During normal development and skeletogenesis, mesenchymal precursors differentiate into a range of tissues in response to complex and varied environments [1, [2]3]. Various authors have hypothesized that mechanical loading following the onset of muscular contractions provides cues that modulate cell differentiation and functional matrix assembly [4, 5]. Both as models of differentiation and for the development of tissue engineering solutions, much recent effort has focused on studying the in vitro differentiation of mesenchymal precursors, which can be found in almost all mature skeletal tissues [6, 7]. Both biochemical stimulation and biomechanical stimulation have been shown to influence the growth and differentiation of bone marrow stromal cells (BMSCs) [8, [9]10]. Much effort investigating the effect of growth factor and cytokine supplementation on the chondrogenesis of BMSCs has focused around members of the transforming growth factor β (TGF-β) superfamily (TGF-βs, bone morphogenetic proteins, and activins), which have been found to play roles in chondrocyte growth, differentiation, and commitment [11, [12]13]. TGF-β family members have also been shown to participate in the control of proliferation, extracellular matrix synthesis, migration, and apoptosis in many different cell types, including chondrocytes and chondrogenic progenitor cells [11, 14, [15], [16]17].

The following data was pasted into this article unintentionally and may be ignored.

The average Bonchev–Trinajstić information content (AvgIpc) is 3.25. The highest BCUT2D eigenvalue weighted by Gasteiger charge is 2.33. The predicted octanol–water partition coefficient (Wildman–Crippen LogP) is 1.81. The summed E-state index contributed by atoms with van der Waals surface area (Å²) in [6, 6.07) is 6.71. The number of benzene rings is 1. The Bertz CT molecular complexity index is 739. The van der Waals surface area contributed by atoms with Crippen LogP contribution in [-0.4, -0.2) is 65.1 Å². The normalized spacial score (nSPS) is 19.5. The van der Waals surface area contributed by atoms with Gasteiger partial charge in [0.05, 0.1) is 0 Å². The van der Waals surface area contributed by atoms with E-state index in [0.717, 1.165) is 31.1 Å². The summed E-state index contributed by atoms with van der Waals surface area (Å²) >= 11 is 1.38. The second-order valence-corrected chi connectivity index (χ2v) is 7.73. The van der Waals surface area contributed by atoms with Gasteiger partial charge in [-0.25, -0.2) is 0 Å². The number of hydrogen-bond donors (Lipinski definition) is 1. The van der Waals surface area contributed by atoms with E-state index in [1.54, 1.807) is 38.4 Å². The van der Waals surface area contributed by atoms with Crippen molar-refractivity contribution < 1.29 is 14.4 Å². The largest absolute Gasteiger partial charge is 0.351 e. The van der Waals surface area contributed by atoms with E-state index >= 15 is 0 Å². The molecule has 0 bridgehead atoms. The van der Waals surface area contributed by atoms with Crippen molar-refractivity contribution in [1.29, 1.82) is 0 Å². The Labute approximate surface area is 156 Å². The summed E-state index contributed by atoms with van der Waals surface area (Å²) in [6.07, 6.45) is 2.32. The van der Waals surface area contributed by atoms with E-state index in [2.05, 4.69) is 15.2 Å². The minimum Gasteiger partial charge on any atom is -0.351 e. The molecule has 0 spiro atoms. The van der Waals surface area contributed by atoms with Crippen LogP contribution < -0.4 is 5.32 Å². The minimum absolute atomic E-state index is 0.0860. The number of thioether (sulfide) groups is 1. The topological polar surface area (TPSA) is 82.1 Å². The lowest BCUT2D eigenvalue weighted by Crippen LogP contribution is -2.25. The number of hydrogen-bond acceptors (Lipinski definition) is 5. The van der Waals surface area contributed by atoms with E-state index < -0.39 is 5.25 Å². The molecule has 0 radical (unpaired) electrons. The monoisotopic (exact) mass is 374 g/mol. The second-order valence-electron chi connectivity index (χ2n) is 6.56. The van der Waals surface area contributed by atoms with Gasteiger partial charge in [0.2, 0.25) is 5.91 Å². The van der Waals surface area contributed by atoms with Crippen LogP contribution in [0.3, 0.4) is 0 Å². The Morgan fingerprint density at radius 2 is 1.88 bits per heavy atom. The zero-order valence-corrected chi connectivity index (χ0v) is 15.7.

TGF-β signals from the cell surface via a transmembrane serine/threonine kinase receptor complex [18, 19]. Upon ligand binding, the type II receptor subunit engages and transphosphorylates a type I receptor subunit (TβRI), which in turn phosphorylates the receptor-activated Smad proteins (R-Smads) Smad2 and Smad3. A protein complex with Smad4 forms with the activated R-Smads and translocates into the nucleus, where the complex interacts with additional transcription factors, binding to the promoters of responsive genes and regulating their expression by cooperating with other activators or repressors [20]. In addition to the Smad pathway, TGF-β has been shown to activate other signaling pathways, including p38 mitogen-activated protein kinase (MAPK) [21] and protein kinase C (PKC) [22]. TGF-β signaling has been demonstrated through the p38 MAPK pathway through activation of mitogen-activated protein kinase kinase 1 and subsequent ERK/ELK signaling [23, 24]. It has also been shown that G-protein-dependent activation of PKC results from TGF-β stimulation of growth plate chondrocytes [22]. TGF-β responsiveness may require the activation of the R-Smad2/4 complexes, as well as other signaling pathways [18, 19].